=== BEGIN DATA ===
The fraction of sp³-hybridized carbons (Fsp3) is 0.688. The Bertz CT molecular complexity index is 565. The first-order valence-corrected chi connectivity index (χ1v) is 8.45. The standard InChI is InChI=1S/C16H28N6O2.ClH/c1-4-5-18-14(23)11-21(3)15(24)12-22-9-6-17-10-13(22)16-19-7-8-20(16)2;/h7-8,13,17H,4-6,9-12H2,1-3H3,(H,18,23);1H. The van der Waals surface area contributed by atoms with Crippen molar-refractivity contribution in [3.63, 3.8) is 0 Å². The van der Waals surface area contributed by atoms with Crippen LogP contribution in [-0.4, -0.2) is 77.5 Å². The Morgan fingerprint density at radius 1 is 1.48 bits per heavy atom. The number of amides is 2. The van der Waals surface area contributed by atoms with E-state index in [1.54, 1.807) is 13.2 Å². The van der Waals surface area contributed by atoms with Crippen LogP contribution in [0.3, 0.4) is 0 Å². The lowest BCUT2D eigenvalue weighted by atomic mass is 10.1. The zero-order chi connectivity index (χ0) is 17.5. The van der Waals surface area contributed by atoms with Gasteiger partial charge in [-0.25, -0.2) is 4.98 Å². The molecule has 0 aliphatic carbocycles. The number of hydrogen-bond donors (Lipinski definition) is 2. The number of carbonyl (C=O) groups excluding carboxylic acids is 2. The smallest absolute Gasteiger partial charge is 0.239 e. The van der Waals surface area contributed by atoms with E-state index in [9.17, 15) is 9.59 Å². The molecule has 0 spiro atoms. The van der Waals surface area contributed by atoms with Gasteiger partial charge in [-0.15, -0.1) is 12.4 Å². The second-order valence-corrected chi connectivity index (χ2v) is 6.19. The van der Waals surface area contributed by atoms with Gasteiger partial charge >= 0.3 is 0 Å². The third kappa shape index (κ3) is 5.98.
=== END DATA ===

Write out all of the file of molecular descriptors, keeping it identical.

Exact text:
The fraction of sp³-hybridized carbons (Fsp3) is 0.688. The Bertz CT molecular complexity index is 565. The first-order valence-corrected chi connectivity index (χ1v) is 8.45. The standard InChI is InChI=1S/C16H28N6O2.ClH/c1-4-5-18-14(23)11-21(3)15(24)12-22-9-6-17-10-13(22)16-19-7-8-20(16)2;/h7-8,13,17H,4-6,9-12H2,1-3H3,(H,18,23);1H. The van der Waals surface area contributed by atoms with Crippen molar-refractivity contribution in [3.63, 3.8) is 0 Å². The van der Waals surface area contributed by atoms with Crippen LogP contribution in [-0.4, -0.2) is 77.5 Å². The Morgan fingerprint density at radius 1 is 1.48 bits per heavy atom. The number of amides is 2. The van der Waals surface area contributed by atoms with E-state index in [1.54, 1.807) is 13.2 Å². The van der Waals surface area contributed by atoms with Crippen LogP contribution in [0.3, 0.4) is 0 Å². The lowest BCUT2D eigenvalue weighted by atomic mass is 10.1. The zero-order chi connectivity index (χ0) is 17.5. The van der Waals surface area contributed by atoms with Gasteiger partial charge in [-0.25, -0.2) is 4.98 Å². The molecule has 0 aliphatic carbocycles. The number of hydrogen-bond donors (Lipinski definition) is 2. The number of carbonyl (C=O) groups excluding carboxylic acids is 2. The smallest absolute Gasteiger partial charge is 0.239 e. The van der Waals surface area contributed by atoms with E-state index in [9.17, 15) is 9.59 Å². The molecule has 0 spiro atoms. The van der Waals surface area contributed by atoms with Gasteiger partial charge in [-0.15, -0.1) is 12.4 Å². The second-order valence-corrected chi connectivity index (χ2v) is 6.19. The van der Waals surface area contributed by atoms with Gasteiger partial charge >= 0.3 is 0 Å². The third kappa shape index (κ3) is 5.98.